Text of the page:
Tuned out: Why Americans under 40 Don't Follow the News

Overview

Our democracy is on the brink of a crisis, David Mindich argues in Tuned Out. As more and more young people turn their backs on political news, America is seeing the greatest decline in informed citizenship in its history. The implications for overall civic engagement are also enormous.
Crisscrossing the country, from Boston to New Orleans and Los Angeles, Mindich has interviewed scores of young Americans about how they keep up with the news: young professionals, college ...

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Overview

Our democracy is on the brink of a crisis, David Mindich argues in Tuned Out. As more and more young people turn their backs on political news, America is seeing the greatest decline in informed citizenship in its history. The implications for overall civic engagement are also enormous.
Crisscrossing the country, from Boston to New Orleans and Los Angeles, Mindich has interviewed scores of young Americans about how they keep up with the news: young professionals, college students, and even some preteens. What he discovers is a group that knows less, cares less, votes less, and follows the news less than their elders do and less than their elders did. Noting that the problem is reaching almost unfathomable proportions (the median viewer age of network television news is now 60), Mindich explores the roots of the problem, including the powerful lure of entertainment, which in recent years has grown exponentially—from MTV and ESPN to Nakednews.com—far overshadowing serious news programs. The challenge, Mindich says, is to create a society in which young people feel that reading quality journalism is worthwhile. Some newspapers have responded to the problem by pandering, adding Britney Spears and subtracting John Ashcroft. But in trying to make news matter to young people, the author notes, they make it matter to no one. Tuned Out offers a number of innovative responses to this problem, from requiring every channel to carry news as part of its children's programming to transforming college admissions policies, to changing journalism itself.
Written in the spirit of Robert Putnam's Bowling Alone, this book illuminates a serious problem in our society, a problem that will only grow worse as older Americans retire and the "tuned out" young must take their place as leaders.

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Editorial Reviews

Publishers Weekly
Media critic and former CNN editor Mindich takes a common belief-"that young people have largely abandoned traditional news"-and thoroughly examines many related, more obscure trends to convincingly argue that most young Americans who are "tuned out" not only threaten their own generation but also "democracy itself." Using a range of research approaches, from first-person interviews to large statistical studies of audience preferences, Mindich explodes a number of myths about why young people have shunned serious news. Foremost among these is the frequent response that younger generations don't read newspapers because they're watching TV news instead (the Internet, he finds, "does not in itself drive news use"). Mindich shows that younger nonreaders are "the least likely to consume TV news," and he is most concerned with the loss of new consumers of print media; while he gives a number of examples of how papers have "dumbed down" the news to attract young audiences, he's acutely aware of how papers struggle between maintaining high standards and sustaining profits. Mindich also presents a devastating analysis of how national television news panders to young viewers with "news-as-entertainment" options. But the book's real virtue is the way Mindich marshals statistics to support his challenge to news organizations "to create a society in which young people feel that reading quality journalism is worthwhile." Illus. (Oct.) Copyright 2004 Reed Business Information.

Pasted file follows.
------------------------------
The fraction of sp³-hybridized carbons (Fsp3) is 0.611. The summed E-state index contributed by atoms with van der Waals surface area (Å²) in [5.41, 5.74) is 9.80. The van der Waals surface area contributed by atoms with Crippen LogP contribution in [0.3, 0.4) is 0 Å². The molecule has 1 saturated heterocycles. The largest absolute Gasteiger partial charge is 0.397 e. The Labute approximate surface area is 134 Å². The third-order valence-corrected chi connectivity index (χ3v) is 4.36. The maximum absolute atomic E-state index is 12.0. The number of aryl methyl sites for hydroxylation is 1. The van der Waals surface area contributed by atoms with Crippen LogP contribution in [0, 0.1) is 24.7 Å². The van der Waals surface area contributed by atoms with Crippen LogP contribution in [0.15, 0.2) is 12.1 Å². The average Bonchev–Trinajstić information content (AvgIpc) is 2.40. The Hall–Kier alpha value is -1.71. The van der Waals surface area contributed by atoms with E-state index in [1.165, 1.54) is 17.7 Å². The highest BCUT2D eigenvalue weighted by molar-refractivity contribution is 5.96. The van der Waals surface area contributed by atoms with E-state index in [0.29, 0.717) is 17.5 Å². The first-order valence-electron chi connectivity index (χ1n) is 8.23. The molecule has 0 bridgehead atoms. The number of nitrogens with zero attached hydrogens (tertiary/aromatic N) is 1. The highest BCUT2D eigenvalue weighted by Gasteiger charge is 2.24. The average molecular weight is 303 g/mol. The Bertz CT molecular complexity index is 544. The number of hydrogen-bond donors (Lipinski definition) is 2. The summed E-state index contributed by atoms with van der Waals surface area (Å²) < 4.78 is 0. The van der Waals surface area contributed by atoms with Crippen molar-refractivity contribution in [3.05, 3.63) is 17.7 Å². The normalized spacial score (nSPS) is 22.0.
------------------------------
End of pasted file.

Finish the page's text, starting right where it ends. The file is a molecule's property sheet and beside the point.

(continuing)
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Product Details

  • ISBN-13: 9780195161403
  • Publisher: Oxford University Press, USA
  • Publication date: 8/15/2004
  • Pages: 172
  • Product dimensions: 9.20 (w) x 6.20 (h) x 0.80 (d)

Meet the Author

David T. Z. Mindich is the chair of the Journalism Department at Saint Michael's College, Vermont. A former assignment editor for CNN, he is the author of Just the Facts: How "Objectivity" Came to Define American Journalism. His writing has appeared in The Wall Street Journal, New York Magazine, and The Baltimore Sun.

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Table of Contents

1 A generational shift 1
2 How tuned out are they? 18
3 Talking with young people I : striptease news and the shifting balance between need and want 34
4 Talking with young people II : who follows the news and why 60
5 Television, the Internet, and the eclipse of the local 77
6 The decline of general news and the deliberative body 95
7 Conclusion : how to tune back in 112
App. A People surveyed or interviewed for this project, 2001-2003 128
App. B Format of the standard interview 130
App. C Responses to questions 11-21 132
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